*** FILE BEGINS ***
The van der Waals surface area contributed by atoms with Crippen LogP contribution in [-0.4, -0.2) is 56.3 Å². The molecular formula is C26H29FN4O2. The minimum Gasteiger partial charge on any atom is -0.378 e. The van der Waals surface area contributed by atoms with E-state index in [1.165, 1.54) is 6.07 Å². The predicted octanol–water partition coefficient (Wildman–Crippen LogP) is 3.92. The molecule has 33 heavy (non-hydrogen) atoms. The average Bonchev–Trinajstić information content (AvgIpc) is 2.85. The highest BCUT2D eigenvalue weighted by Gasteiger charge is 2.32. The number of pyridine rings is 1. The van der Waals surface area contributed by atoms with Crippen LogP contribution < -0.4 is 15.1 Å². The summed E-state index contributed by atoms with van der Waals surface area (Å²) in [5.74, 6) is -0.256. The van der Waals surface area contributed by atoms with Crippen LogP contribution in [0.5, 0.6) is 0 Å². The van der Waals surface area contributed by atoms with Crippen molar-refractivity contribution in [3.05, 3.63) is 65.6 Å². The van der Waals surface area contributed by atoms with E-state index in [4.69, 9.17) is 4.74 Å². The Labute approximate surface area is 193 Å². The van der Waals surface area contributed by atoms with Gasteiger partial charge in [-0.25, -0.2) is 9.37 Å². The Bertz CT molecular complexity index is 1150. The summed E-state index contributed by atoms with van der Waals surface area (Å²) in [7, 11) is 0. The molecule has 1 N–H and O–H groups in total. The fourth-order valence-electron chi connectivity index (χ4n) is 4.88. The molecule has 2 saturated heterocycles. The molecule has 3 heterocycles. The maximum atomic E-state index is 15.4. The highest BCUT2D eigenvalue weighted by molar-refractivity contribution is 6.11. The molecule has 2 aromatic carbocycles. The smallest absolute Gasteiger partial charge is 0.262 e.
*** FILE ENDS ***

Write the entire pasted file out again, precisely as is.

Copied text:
The van der Waals surface area contributed by atoms with Crippen LogP contribution in [-0.4, -0.2) is 56.3 Å². The molecular formula is C26H29FN4O2. The minimum Gasteiger partial charge on any atom is -0.378 e. The van der Waals surface area contributed by atoms with E-state index in [1.165, 1.54) is 6.07 Å². The predicted octanol–water partition coefficient (Wildman–Crippen LogP) is 3.92. The molecule has 33 heavy (non-hydrogen) atoms. The average Bonchev–Trinajstić information content (AvgIpc) is 2.85. The highest BCUT2D eigenvalue weighted by Gasteiger charge is 2.32. The number of pyridine rings is 1. The van der Waals surface area contributed by atoms with Crippen LogP contribution < -0.4 is 15.1 Å². The summed E-state index contributed by atoms with van der Waals surface area (Å²) in [5.74, 6) is -0.256. The van der Waals surface area contributed by atoms with Crippen LogP contribution in [0.5, 0.6) is 0 Å². The van der Waals surface area contributed by atoms with Crippen molar-refractivity contribution in [3.05, 3.63) is 65.6 Å². The van der Waals surface area contributed by atoms with E-state index in [4.69, 9.17) is 4.74 Å². The Labute approximate surface area is 193 Å². The van der Waals surface area contributed by atoms with Gasteiger partial charge in [-0.25, -0.2) is 9.37 Å². The Bertz CT molecular complexity index is 1150. The summed E-state index contributed by atoms with van der Waals surface area (Å²) in [7, 11) is 0. The molecule has 1 N–H and O–H groups in total. The fourth-order valence-electron chi connectivity index (χ4n) is 4.88. The molecule has 2 saturated heterocycles. The molecule has 3 heterocycles. The maximum atomic E-state index is 15.4. The highest BCUT2D eigenvalue weighted by molar-refractivity contribution is 6.11. The molecule has 2 aromatic carbocycles. The smallest absolute Gasteiger partial charge is 0.262 e.